Interview with Katie Fforde - Part 1 of 2

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by Jen

The View From Here Interview: Katie Fforde

Katie Fforde lives in Gloucestershire, England, with her husband and some of her three children. Recently her old hobbies of ironing and housework have given way to singing, flamenco dancing and husky racing. She claims this keeps her fit. She is the author of fourteen previous bestsellers.

Katie's books hav
e been translated into Czech, Danish, Dutch, Estonian, French, German, Italian, Norwegian, Polish and Swedish at the latest count.


Let’s start by letting me ask you, how do you pronounce your last name?
Fforde sounds the same as Ford. It's just a fancy way of spelling it.

Your Twitter bio states you are a Romantic novelist and bad Flamenco dancer. Which came first?
I was a romantic novelist long, long before I was a flamenco dancer which is only quite recent. Sad really, if I'd discovered it earlier I'd be a much better flamenco dancer!

I believe you are shortly to be the next Chair of the ‘Romantic Novelists'? What is that organization about?
The Romantic Novelists' Association is a professional organisation for writers of books which are mainly read by women. We support each other, have a scheme for helping unpublished writers and have really good parties and conferences. Alcohol is sometimes involved.

What’s the current status of the Katie Fforde Bursary, and the RNA New Writers’ scheme?
The Katie Fforde Bursary is entirely in my gift. It's for the aspiring writer who has been bubbling under for a while but who hasn't quite made it to publication yet. You win a year's subscription as a new writer (which includes a reading fee) and a place at the conference. The New Writers' scheme is run by the organisation. Members of the scheme submit a novel or part novel which is then sent to a published author for a criticism. It is very good value as if you went to a book doctor, you would pay up to three times the amount you pay t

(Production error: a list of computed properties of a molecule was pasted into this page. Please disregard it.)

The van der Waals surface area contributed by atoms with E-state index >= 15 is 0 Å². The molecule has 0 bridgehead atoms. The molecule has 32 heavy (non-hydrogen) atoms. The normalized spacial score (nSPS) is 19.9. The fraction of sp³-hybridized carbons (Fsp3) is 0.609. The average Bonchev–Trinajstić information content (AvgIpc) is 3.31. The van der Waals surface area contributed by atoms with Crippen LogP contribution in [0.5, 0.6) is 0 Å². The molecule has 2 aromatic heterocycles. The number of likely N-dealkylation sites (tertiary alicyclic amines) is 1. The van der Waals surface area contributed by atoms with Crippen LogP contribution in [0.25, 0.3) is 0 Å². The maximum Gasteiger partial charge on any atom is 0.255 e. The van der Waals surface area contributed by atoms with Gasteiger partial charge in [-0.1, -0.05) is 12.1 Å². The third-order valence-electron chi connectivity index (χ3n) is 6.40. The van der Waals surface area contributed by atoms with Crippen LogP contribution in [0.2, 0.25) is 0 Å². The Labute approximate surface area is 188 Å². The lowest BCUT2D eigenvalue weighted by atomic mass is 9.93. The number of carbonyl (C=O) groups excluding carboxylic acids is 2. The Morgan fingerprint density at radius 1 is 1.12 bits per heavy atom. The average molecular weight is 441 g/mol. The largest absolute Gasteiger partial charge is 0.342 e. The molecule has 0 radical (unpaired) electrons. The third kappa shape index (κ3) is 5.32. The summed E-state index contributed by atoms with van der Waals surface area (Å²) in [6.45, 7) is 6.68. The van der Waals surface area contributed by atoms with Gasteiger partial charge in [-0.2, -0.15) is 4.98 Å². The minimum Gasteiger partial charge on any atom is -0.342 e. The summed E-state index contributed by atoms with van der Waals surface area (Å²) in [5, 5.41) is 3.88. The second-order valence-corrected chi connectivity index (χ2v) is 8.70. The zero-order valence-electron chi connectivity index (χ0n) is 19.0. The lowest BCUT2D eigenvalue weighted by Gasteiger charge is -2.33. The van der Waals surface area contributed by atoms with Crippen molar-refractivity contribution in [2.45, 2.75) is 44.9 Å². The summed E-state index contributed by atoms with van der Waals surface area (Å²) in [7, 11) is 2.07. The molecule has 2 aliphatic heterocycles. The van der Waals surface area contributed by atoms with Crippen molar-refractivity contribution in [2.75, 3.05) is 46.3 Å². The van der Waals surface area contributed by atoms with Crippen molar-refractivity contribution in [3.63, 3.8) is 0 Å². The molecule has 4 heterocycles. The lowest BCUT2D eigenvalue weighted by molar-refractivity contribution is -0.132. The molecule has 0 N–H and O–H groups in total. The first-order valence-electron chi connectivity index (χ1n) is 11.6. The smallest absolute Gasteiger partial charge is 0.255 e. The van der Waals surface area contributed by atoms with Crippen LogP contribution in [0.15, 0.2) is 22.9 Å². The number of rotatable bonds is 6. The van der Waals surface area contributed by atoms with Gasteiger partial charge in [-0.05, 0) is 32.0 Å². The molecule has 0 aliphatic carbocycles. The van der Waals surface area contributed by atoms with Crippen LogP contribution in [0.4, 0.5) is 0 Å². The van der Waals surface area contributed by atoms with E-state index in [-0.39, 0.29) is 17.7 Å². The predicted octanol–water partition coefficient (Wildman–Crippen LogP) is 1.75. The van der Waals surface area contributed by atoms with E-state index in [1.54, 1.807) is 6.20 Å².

hrough the RNA. The readers are paid but it probably works out at about 50 pence an hour. They do it for the good of the organisation. They are stars!

In Wedding Season (paperback March 2009), your character Sarah Stratford “is a wedding planner hiding a rather inconvenient truth - she doesn't believe in love.” As a romantic novelist, do you?
As a romantic novelist and as a person I absolutely believe in love. It really does conquer all. It is hard thinking up a new romantic angle for every book, but characters (like people) are all different, so they all give their different slant on each situation

What do you think fits into the “Romance” genre vs Chick-Lit?
It's very difficult to categorise 'romance' and 'chick-lit.' Romance usually means a shorter novel, often published by Harlequin Mills and Boon or Little Black Dress. Chick lit is published by almost anyone, including HMB. I think of chick-lit as usually having an urban setting
rather than a rural one, but I think that's just my take on it.

Would you recommend getting an agent to other aspiring authors and why?
Getting an agent is almost as hard as getting a publisher (unless you join the RNA and get to meet them at our parties) but once you've got one, it's wonderful having someone who'll find a publisher, negotiate more money, read the small print in your contract and generally bat for you. They'll often handle your foreign rights, too.

I’ve read that you started trying to write for Mills and Boon. How did that start you out on your writing career?
Trying to write for Mills and Boo